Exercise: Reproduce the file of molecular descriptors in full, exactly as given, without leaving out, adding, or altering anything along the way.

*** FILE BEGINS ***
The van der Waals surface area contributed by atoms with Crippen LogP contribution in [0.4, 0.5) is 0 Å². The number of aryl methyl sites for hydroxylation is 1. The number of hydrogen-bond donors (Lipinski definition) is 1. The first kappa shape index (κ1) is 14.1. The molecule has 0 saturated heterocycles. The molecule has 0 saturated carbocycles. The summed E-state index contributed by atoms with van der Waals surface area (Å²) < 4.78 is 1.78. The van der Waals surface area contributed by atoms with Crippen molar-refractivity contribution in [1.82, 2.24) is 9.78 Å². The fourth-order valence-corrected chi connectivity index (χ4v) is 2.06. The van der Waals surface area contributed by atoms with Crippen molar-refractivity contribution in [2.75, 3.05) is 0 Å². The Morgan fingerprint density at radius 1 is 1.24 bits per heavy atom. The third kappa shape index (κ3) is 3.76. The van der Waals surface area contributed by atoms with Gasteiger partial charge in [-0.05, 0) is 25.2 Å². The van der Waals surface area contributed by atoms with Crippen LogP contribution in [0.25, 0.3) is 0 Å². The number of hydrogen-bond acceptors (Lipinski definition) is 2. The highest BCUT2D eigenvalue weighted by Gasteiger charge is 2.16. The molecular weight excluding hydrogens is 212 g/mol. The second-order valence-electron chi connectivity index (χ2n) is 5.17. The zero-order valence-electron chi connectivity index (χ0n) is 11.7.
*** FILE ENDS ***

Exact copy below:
The van der Waals surface area contributed by atoms with Crippen LogP contribution in [0.4, 0.5) is 0 Å². The number of aryl methyl sites for hydroxylation is 1. The number of hydrogen-bond donors (Lipinski definition) is 1. The first kappa shape index (κ1) is 14.1. The molecule has 0 saturated heterocycles. The molecule has 0 saturated carbocycles. The summed E-state index contributed by atoms with van der Waals surface area (Å²) < 4.78 is 1.78. The van der Waals surface area contributed by atoms with Crippen molar-refractivity contribution in [1.82, 2.24) is 9.78 Å². The fourth-order valence-corrected chi connectivity index (χ4v) is 2.06. The van der Waals surface area contributed by atoms with Crippen molar-refractivity contribution in [2.75, 3.05) is 0 Å². The Morgan fingerprint density at radius 1 is 1.24 bits per heavy atom. The third kappa shape index (κ3) is 3.76. The van der Waals surface area contributed by atoms with Gasteiger partial charge in [-0.05, 0) is 25.2 Å². The van der Waals surface area contributed by atoms with Crippen LogP contribution in [0.25, 0.3) is 0 Å². The number of hydrogen-bond acceptors (Lipinski definition) is 2. The highest BCUT2D eigenvalue weighted by Gasteiger charge is 2.16. The molecular weight excluding hydrogens is 212 g/mol. The second-order valence-electron chi connectivity index (χ2n) is 5.17. The zero-order valence-electron chi connectivity index (χ0n) is 11.7.